At the heart of the new technology is a ceramic brake disc made of specially treated carbon fibre silicated in a high-vacuum process at approximately 1,700 ºC. The PCCB disc is cross-drilled and internally vented, and is approximately 50% lighter than conventional alternatives. Since this weight is unsprung, i.e., not supported by the suspension, PCCB automatically improves agility and handling. Another feature of the system is the innovative new composite brake pad, which combines with the ceramic disc to deliver extremely high and constant levels of friction under braking. By replacing conventional metal components with composite pads and discs, temperature is no longer a factor in brake performance. This configuration not only helps minimise braking distances - particularly under heavy use - it also ensures safer deceleration from high speed thanks to improved fade resistance.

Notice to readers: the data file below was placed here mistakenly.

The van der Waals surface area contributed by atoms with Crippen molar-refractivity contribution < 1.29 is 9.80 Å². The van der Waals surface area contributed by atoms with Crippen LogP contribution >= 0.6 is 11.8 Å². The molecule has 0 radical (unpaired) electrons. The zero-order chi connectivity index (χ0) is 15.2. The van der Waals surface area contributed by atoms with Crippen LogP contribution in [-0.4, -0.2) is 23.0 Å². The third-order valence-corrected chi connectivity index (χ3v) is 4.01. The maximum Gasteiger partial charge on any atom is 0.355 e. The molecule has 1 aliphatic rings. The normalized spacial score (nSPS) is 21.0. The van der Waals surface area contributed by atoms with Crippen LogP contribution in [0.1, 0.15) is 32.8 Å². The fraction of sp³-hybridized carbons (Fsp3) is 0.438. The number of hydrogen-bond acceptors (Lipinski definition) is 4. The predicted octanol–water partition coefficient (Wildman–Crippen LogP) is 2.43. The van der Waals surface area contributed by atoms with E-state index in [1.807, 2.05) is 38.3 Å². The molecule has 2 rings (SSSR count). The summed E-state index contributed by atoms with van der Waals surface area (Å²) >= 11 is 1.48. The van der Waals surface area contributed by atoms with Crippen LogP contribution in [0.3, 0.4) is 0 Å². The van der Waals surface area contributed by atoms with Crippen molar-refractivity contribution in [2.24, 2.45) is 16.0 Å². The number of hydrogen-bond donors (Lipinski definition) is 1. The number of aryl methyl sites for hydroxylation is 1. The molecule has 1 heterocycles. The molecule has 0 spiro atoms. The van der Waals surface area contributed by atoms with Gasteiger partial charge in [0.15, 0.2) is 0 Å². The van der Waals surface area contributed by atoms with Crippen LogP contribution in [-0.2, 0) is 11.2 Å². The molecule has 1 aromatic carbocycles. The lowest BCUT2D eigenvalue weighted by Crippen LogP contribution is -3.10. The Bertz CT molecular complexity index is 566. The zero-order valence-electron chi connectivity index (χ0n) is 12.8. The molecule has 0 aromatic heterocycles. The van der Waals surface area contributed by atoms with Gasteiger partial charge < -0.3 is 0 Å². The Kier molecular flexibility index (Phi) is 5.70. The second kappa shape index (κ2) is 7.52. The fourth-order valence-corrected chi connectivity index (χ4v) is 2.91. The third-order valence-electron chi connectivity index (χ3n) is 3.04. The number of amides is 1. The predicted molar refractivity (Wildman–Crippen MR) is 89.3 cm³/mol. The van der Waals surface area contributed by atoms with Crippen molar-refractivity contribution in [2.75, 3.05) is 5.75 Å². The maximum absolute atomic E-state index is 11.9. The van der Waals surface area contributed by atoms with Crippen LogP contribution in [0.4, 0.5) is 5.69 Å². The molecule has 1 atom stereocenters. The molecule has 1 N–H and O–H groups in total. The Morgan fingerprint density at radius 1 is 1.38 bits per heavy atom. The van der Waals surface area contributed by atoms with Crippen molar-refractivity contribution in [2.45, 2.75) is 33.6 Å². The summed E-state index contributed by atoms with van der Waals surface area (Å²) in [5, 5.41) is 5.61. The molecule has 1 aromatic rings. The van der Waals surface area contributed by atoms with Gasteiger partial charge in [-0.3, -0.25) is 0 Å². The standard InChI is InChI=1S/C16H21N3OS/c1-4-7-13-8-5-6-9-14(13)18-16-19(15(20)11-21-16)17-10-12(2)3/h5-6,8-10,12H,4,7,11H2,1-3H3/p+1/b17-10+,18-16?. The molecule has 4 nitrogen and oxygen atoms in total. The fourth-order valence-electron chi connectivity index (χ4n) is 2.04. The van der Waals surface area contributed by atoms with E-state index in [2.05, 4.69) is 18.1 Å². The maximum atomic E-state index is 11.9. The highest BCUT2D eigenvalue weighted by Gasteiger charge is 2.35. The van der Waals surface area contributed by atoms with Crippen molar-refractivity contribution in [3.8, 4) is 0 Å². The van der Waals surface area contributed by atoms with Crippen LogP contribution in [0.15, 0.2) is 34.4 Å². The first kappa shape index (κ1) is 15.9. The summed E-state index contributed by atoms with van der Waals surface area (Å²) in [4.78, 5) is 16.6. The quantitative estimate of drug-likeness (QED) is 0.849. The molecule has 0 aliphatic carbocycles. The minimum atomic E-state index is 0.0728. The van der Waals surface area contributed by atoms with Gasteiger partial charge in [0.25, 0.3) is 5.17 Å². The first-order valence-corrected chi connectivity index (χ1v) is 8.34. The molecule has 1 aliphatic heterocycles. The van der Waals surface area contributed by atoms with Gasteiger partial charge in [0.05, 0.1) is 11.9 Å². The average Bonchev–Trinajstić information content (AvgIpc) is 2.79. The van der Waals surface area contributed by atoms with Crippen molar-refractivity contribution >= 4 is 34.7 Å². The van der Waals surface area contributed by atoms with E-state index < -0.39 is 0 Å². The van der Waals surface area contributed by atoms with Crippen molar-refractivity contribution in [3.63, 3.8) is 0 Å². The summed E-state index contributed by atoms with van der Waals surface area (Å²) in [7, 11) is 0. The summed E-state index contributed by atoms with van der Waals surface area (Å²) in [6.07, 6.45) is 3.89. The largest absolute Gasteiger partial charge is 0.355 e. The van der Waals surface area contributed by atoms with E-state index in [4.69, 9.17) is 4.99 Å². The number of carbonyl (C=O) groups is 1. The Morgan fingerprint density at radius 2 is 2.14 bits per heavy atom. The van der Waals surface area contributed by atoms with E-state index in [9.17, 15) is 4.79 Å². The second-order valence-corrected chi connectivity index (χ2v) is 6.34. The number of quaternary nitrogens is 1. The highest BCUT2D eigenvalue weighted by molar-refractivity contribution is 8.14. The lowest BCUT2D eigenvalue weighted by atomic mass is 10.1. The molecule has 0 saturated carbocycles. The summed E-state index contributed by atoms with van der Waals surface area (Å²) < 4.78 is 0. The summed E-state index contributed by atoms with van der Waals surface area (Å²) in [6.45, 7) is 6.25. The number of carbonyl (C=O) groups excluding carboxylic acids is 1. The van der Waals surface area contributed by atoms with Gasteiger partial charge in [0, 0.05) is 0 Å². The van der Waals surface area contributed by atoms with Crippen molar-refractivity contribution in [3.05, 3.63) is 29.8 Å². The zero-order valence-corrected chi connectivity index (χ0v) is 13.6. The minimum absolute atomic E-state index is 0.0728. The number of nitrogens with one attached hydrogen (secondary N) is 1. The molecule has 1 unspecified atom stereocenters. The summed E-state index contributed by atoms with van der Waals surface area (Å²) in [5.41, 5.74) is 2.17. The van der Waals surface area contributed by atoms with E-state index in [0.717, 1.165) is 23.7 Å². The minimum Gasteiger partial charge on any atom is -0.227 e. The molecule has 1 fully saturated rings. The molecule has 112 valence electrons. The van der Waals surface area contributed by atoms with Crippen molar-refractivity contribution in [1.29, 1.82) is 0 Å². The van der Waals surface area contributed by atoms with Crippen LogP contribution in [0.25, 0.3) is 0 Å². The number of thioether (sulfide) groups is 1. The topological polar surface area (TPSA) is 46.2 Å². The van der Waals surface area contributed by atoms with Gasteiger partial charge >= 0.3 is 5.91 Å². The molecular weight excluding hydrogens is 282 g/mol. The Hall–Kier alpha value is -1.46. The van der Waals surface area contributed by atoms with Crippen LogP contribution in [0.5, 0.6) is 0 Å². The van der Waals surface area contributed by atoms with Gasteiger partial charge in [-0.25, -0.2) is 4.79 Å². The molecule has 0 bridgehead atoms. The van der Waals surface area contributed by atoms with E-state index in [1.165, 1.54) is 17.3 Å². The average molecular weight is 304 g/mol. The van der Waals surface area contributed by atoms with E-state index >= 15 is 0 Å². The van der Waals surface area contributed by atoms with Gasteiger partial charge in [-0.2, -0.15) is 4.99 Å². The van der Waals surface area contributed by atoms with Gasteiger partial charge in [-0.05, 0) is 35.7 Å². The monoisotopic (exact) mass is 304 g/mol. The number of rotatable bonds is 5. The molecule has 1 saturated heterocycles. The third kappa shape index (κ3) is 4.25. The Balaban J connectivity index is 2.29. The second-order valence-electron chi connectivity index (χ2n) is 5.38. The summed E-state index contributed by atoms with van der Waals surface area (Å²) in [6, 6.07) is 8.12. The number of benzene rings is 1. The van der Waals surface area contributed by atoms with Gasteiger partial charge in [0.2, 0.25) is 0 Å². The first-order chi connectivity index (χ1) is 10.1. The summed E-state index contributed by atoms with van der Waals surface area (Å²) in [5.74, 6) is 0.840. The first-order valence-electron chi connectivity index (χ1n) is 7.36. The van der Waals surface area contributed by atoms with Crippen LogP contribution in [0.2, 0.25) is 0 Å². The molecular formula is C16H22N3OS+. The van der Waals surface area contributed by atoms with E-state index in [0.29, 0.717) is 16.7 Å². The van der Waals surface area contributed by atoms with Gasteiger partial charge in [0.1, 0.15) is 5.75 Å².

In an emergency stop, PCCB immediately delivers maximum stopping power to the road. Abrasion is extremely low compared with metal discs, with each PCCB disc offering a service life of approximately 300,000 km. The new composite brake pads also last around twice as long as conventional ones. What's more, the new PCCB pads do not absorb water, making for outstanding performance in the wet.